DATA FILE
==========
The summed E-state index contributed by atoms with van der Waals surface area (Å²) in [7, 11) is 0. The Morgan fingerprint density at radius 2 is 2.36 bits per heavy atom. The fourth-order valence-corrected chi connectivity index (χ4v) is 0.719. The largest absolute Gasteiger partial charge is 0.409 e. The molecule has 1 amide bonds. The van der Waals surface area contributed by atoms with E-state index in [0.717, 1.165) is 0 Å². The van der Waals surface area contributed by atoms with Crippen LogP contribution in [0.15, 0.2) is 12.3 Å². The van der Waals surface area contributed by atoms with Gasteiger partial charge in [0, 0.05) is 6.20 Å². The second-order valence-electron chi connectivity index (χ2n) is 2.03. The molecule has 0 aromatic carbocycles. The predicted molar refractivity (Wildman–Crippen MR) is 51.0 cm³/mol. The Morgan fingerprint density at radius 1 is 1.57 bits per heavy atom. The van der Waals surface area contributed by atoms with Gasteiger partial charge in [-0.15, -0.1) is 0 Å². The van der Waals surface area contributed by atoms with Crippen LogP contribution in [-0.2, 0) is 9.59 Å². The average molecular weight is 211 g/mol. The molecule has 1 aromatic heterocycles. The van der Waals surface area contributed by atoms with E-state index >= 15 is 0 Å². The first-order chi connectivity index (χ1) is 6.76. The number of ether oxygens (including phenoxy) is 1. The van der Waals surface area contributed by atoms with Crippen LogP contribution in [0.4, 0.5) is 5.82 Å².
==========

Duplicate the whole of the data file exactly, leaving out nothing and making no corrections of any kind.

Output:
The summed E-state index contributed by atoms with van der Waals surface area (Å²) in [7, 11) is 0. The Morgan fingerprint density at radius 2 is 2.36 bits per heavy atom. The fourth-order valence-corrected chi connectivity index (χ4v) is 0.719. The largest absolute Gasteiger partial charge is 0.409 e. The molecule has 1 amide bonds. The van der Waals surface area contributed by atoms with E-state index in [0.717, 1.165) is 0 Å². The van der Waals surface area contributed by atoms with Crippen LogP contribution in [0.15, 0.2) is 12.3 Å². The van der Waals surface area contributed by atoms with Gasteiger partial charge in [0, 0.05) is 6.20 Å². The second-order valence-electron chi connectivity index (χ2n) is 2.03. The molecule has 0 aromatic carbocycles. The predicted molar refractivity (Wildman–Crippen MR) is 51.0 cm³/mol. The Morgan fingerprint density at radius 1 is 1.57 bits per heavy atom. The van der Waals surface area contributed by atoms with Gasteiger partial charge in [-0.15, -0.1) is 0 Å². The van der Waals surface area contributed by atoms with Crippen LogP contribution in [-0.2, 0) is 9.59 Å². The average molecular weight is 211 g/mol. The molecule has 1 aromatic heterocycles. The van der Waals surface area contributed by atoms with E-state index >= 15 is 0 Å². The first-order chi connectivity index (χ1) is 6.76. The number of ether oxygens (including phenoxy) is 1. The van der Waals surface area contributed by atoms with Crippen LogP contribution in [0.4, 0.5) is 5.82 Å².